Like a lot of runners, Adam Devine uses exercise as stress relief. He got sober in 2013, and picking up running a couple of years later helped him keep at it, he said.
But in 2020, Devine, a lawyer, thinks, he took it too far. He was living in Brooklyn, trying to stay alive in a global pandemic while surrounded by mass death. He was also getting divorced. He didn’t want to lose his sobriety, so he ran 5,000 miles that year—about a half-marathon a day—instead.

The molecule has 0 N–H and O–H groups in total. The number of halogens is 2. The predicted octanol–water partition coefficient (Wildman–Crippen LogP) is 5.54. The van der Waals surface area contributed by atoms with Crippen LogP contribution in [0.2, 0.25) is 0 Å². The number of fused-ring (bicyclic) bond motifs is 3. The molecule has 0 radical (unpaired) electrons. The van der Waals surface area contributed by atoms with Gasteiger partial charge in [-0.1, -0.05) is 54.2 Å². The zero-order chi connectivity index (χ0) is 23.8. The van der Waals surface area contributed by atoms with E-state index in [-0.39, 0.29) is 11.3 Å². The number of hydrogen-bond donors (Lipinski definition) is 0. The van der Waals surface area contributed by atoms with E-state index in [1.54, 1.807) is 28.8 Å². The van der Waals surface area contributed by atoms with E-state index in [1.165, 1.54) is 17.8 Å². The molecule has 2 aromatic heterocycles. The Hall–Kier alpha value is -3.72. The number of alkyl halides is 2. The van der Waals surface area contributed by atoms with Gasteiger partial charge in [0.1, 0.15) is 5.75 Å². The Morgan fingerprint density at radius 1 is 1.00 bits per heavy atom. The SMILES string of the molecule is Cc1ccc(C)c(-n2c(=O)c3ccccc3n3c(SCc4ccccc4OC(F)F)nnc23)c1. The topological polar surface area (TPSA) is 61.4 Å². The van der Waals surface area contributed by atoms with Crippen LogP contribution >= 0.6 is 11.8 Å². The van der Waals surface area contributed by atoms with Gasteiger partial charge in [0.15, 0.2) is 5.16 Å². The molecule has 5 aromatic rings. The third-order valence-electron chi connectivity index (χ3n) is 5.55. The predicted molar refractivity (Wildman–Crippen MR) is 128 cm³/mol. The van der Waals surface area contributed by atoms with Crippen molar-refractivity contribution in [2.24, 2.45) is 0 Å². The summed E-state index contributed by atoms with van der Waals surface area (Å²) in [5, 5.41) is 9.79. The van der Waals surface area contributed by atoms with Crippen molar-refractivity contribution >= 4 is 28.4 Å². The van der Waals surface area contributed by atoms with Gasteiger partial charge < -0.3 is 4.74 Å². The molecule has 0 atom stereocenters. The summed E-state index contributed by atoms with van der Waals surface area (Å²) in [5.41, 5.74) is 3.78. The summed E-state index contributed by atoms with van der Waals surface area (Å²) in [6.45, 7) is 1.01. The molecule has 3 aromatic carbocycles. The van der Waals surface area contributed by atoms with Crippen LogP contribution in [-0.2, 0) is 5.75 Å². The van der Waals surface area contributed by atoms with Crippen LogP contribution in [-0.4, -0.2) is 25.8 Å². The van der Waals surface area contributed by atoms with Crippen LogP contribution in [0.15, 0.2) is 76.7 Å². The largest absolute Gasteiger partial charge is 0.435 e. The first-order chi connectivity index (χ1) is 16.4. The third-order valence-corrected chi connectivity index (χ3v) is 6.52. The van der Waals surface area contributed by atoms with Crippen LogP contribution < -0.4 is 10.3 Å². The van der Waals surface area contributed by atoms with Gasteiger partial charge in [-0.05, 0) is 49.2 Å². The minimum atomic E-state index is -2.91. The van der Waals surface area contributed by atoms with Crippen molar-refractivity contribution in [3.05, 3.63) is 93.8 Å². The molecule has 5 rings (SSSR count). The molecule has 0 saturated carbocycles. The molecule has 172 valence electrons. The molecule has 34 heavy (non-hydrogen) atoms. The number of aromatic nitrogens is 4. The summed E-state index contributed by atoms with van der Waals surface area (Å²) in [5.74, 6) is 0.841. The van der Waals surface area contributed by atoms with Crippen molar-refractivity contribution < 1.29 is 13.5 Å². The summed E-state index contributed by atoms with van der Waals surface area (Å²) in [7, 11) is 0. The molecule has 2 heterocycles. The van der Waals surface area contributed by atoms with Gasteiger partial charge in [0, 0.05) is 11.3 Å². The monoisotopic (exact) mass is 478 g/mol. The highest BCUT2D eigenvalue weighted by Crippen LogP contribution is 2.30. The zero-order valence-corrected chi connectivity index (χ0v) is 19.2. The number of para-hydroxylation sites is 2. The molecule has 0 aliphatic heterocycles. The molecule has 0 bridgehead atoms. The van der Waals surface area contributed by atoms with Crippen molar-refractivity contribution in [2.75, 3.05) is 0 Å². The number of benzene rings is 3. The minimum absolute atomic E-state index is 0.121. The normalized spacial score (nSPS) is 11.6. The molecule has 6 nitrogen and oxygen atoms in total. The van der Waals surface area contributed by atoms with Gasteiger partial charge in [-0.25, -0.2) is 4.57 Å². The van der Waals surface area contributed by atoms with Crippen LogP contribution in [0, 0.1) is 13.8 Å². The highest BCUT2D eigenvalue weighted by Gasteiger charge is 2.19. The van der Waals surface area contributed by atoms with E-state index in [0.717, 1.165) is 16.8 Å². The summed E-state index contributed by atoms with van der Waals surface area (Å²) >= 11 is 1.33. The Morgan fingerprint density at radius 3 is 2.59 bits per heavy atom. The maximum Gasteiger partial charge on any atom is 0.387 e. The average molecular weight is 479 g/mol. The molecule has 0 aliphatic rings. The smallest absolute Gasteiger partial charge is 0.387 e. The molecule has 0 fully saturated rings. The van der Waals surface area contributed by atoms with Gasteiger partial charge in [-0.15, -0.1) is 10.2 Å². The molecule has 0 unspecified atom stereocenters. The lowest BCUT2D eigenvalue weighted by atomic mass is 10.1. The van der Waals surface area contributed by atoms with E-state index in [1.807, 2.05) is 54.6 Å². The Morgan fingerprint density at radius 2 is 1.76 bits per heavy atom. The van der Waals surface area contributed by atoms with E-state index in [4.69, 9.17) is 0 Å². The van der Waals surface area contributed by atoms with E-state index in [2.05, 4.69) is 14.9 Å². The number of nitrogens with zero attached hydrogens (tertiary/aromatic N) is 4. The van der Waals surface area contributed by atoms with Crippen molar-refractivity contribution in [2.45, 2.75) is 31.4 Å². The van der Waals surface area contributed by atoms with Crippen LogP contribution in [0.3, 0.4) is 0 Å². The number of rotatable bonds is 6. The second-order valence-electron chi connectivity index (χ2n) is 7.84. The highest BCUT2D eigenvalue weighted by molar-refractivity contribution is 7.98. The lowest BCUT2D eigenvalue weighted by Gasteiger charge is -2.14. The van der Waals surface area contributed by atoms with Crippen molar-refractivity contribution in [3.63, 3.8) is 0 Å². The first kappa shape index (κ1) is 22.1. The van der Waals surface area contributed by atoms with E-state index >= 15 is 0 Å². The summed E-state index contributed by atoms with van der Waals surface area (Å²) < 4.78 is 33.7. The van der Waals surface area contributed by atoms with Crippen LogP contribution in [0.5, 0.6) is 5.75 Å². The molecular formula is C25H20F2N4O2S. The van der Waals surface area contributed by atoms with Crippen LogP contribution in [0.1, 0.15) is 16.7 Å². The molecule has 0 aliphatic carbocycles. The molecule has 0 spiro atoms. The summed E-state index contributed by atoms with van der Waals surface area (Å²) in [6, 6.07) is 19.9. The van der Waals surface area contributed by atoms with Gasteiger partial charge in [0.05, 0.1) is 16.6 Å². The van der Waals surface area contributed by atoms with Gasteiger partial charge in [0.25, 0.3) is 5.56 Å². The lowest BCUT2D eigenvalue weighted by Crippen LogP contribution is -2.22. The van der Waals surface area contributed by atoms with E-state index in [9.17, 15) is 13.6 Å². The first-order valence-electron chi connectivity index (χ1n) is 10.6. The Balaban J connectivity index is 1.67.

He doesn’t see what he did as something virtuous or worthy of praise. Instead, he replaced one addiction with something else that made him hurt.
“You get used to being in pain,” he said about addiction. “You get used to being in a dark place, and sometimes the running can be a way that you can feel that familiarity with being in a dark place and being in pain but not having it be done to you.”